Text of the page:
Getting wine out into the world is just a first step in an already long, arduous, painstaking journey. Once it’s produced, bottled and out there, it’s followed by getting people to find it, take notice of it, drink it and fingers crossed, like it. That kind of magic could be compared to hitting a big lottery. For every well-known, highly praised, award winning wine, there are 100 more you’ll never hear of. Wines often produced by small vineyards, on sweet parcels of land, with their fermenting grapes, barreled and ready, just waiting to be found.
California, with all its excellent small wineries, many of which are being gobbled up by corporate conglomerates, doesn't stand much of a chance against giants. And believe me, they are giants. No windmills here. For a new winery or the ones not wanting to sell or merge, finding reliable and sustainable brand awareness can be daunting. I would imagine at times, many of them must feel that without the kind of backing and leverage a big merger would give them, the odds of their brand being recognized or taking a lead role are slim. Yet, as I’ve said many many times, the work they do takes heart and guts and stamina, and a willingness most don’t have. That’s why I love them, champion them, seek them out, research my ass off and write about them. It’s the ones who stick with it, year after year, giving something they love the chance to come to life, learning from their mistakes, taking their licks, getting back up, doing it again and again, getting better as they go, who somehow, despite the undeniable odds, wind up producing a truly quality wine and out of sheer passion, stick-to-it-iveness and a willingness to stay teachable, they make it. They’re the ones who have the best shot at keeping the lights on.
Out of all the wines I wrote about this past year, the one that stands out the most, the who produced a phenomenal wine, the one whose long history speaks of working inch by inch, day by day, year after year to carve out a name for themselves and the one I’ve named my Winery of the Year, is Schrader. Their reputation for quality is never questioned. Schrader’s commitment and tenacity for excellence are never compromised.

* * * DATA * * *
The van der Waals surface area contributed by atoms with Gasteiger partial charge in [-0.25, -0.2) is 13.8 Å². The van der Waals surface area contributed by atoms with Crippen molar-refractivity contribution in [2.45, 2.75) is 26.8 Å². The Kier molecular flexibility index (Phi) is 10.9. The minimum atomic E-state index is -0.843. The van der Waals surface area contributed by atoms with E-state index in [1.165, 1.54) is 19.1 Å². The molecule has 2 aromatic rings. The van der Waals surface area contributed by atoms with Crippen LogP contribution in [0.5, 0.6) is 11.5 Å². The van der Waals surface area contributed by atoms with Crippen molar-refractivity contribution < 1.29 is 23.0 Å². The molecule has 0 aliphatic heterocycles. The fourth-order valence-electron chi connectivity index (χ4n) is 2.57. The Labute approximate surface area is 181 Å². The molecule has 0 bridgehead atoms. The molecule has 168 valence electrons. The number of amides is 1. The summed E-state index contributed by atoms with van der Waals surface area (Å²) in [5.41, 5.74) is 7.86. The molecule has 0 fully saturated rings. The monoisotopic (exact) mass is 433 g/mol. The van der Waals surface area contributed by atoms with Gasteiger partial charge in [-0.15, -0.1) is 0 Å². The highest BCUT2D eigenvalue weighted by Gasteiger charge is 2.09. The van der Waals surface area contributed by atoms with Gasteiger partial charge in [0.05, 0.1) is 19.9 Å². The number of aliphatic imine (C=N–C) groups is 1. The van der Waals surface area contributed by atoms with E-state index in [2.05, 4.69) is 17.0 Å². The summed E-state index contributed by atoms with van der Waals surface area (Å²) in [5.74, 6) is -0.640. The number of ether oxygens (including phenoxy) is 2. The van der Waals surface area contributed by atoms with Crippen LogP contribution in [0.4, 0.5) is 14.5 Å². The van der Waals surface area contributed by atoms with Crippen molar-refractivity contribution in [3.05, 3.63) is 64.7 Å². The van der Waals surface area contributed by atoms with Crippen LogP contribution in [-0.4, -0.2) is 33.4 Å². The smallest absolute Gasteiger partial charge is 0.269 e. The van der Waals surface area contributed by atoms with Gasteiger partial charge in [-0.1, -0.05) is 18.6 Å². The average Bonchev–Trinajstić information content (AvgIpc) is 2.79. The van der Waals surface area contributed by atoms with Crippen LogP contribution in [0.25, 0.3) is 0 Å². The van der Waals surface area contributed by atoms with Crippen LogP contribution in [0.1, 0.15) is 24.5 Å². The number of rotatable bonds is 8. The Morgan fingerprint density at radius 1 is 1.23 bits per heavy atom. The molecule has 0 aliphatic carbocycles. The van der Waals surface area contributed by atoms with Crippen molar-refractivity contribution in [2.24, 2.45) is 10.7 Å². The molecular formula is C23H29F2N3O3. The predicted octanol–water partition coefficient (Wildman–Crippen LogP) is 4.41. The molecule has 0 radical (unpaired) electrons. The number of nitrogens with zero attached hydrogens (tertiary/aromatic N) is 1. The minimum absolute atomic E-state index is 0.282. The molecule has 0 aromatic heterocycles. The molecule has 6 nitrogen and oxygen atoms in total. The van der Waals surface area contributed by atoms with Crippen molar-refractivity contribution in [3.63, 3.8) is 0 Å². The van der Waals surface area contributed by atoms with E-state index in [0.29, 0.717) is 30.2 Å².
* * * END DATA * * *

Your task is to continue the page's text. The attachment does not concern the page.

To learn more about them, their story, their creative decisions to hire the best people, and their spectacular wine read the original piece I wrote on them in November of 2016.
John Turi has had an impulsive career as a writer, wine critic, and artist. He has two published books of short fiction and poetry. He is a former child actor with the anxiety to prove it. He began college with a major in Mortuary Science, later switched to Creative Writing, and, finally finished at a free love hippie art college in Southern California with a degree in Graphic Design and Marketing. During his college years he worked in the wine industry and acquired a delicate palate for varietals. For the last 20 years he has become a private rare book and wine collector. He desires California Pinot Noir from Sonoma County in Northern California. As a way to pay for his wine and book collection he works as a Senior Marketing Manager for one of the largest adult sex toy companies in the world. For the good of his sanity, he is a columnist at ConnotationPress.com, where he writes a monthly wine column featuring only the best bottles. He currently resides in Southern California with his beautiful wife Shawn Marie, a motivational speaker for female entrepreneurs. Enjoy John's latest book 'A Drinker With A Writing Problem - A Wine Lover's Retrospective' available at Amazon in softcover, ebook and audio book formats.